Nearly a month behind schedule, the Virginia General Assembly expects to adjourn Monday for the year. But lawmakers may not leave quietly.

Legislators plan to consider more than 100 amendments to the state budget made by Gov. Robert F. McDonnell and select more than three dozen judges to fill vacancies across Virginia.

At least two of the governor’s proposed changes — forcing universities to pick up the entire tab for an employee bonus and requiring localities to seek approval from the state for transportation plans — face tough votes.

A third budget amendment, which some state lawmakers have said would withhold money for the authority overseeing construction of the Metro extension to Dulles International Airport, has drawn outright opposition.

Sen. Mark R. Herring (D-Loudoun) said that change is clearly intended to hold up the state’s $150 million contribution to Metro’s multibillion-dollar planned extension to the airport. “The language seems pretty clear and unambiguous,” Herring said.

However, Transportation Secretary Sean T. Connaughton has said the governor’s action would not compromise state funding to the Metropolitan Washington Airports Authority.

With Republicans controlling the House of Delegates and the Senate, it’s unclear whether Democrats have the votes to kill any of the governor’s proposed changes.

Senate Majority Leader Thomas K. Norment Jr. (R-James City) said he anticipates a day free from the contentious debate that marked much of the regular and special sessions.

“I’m hopeful we can go ahead and vote on the governor’s amendments,” Norment said. “There’s not the opportunity for a meaningful policy debate.”

McDonnell (R) submitted 17 amendments to the state’s current budget and 88 amendments to the two-year $85 billion budget that will go into effect July 1. Some changes directed more money to education, economic development and scientific research, while many are technical.

House Minority Leader David J. Toscano (D-Charlottesville) said he worries that McDonnell is trying to amend the budget in ways that legislators already considered and rejected.

“The governor seems to want a second bite of the apple,” he said. “I think a number of people in the General Assembly would be concerned about that approach.”

Lt. Gov. Bill Bolling, a Republican who presides over the Senate, can break tie votes but not on the budget or judicial elections. He can, however, vote on the governor’s amendments, including the budget, according to Senate Clerk Susan Clarke Schaar.

So while Senate Republicans needed at least one Democratic vote in the evenly divided chamber to pass the budget, they can approve McDonnell’s amendments if they vote together.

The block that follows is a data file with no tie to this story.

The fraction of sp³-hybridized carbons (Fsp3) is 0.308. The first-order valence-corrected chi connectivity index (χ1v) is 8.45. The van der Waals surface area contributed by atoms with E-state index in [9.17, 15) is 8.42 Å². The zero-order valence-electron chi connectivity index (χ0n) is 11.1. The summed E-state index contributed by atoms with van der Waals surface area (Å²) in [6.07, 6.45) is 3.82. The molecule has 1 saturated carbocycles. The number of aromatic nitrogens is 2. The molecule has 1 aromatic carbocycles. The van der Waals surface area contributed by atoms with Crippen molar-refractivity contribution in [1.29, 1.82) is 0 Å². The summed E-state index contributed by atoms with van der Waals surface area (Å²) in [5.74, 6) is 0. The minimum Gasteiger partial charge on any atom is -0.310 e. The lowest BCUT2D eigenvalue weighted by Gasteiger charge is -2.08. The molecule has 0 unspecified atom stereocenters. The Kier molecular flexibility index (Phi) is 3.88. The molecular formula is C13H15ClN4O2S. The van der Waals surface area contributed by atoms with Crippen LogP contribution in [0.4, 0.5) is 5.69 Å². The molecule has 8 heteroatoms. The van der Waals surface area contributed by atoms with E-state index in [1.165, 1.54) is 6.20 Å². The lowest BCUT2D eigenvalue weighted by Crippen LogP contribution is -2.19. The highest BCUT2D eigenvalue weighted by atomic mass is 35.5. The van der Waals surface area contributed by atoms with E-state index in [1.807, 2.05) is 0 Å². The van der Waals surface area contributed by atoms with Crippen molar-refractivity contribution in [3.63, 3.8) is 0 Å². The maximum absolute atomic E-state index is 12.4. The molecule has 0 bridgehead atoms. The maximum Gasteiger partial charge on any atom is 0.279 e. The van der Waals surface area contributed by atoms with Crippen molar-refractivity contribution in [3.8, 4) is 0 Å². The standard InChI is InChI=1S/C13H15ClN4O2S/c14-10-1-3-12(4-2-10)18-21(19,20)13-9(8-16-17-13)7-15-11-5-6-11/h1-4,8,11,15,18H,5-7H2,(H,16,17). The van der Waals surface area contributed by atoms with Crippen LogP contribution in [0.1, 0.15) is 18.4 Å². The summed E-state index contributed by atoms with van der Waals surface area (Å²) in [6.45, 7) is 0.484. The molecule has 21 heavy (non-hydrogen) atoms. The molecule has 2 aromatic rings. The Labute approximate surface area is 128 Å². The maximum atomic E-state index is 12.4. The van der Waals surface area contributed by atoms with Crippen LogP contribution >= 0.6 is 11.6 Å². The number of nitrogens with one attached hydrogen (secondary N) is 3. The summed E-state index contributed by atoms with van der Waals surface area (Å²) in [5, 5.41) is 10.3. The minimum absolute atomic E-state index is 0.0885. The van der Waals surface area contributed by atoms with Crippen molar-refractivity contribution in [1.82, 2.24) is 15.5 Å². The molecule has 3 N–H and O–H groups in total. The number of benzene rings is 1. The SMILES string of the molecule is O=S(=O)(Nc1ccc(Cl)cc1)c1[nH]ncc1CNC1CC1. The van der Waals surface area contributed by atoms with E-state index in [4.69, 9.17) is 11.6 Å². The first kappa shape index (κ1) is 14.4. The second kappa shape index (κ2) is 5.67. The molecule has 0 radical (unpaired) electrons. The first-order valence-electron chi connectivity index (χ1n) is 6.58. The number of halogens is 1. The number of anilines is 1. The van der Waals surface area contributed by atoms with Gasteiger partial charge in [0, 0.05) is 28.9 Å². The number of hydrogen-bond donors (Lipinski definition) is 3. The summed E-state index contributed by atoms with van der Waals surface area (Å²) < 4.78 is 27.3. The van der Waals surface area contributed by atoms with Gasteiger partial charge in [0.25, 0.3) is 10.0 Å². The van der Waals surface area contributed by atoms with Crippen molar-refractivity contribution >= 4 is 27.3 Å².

The new spending plan approved last month pumps tens of millions more dollars into local governments, public schools, hospitals and nursing homes than the original proposal. State employees, college faculty and some local government workers would get a one-time 3 percent bonus in December if the employees can find enough efficiencies in government.

McDonnell wants the state’s universities to pay for the bonus and limit tuition increases to no more than 3 percent. He would also require that localities that maintain their own roads, including Arlington County, clear their transportation plans with state officials.

Mary Hynes, chairwoman of the Arlington County Board, said the proposal goes against McDonnell’s oft-stated goal of easing mandates on localities.

“We’re disappointed,” Hynes said. “We think it will really slow things down.”

McDonnell also would use higher-than-anticipated lottery proceeds and this year’s surplus to bankroll $43.9 million in amendments, including $2 million to lure filmmakers to Virginia and $7.5 million to help localities adjust to changes in military bases.

The governor kept the cost-of-competing funds provided to Northern Virginia schools to help them attract staff in the expensive jobs market, but he would require that the money be withheld in the second year of the budget until auditors review the program.

Other proposals Democratic legislators are concerned about are a reduction in money for community-based services for the elderly and inflation adjustments for non-personnel school costs.

The General Assembly, one of only two state legislatures empowered to choose judges, also will have a chance to appoint up to 41 of them if the House and Senate can agree. They include vacancies on the Court of Appeals and worker’s compensation board as well as five judges in Northern Virginia — two circuit court judges in Arlington, two general district court judges in Prince William County and one general district court judge in Loudoun.

There’s a small chance lawmakers may return to Richmond for additional special sessions to address the looming federal health-care law or tax policy.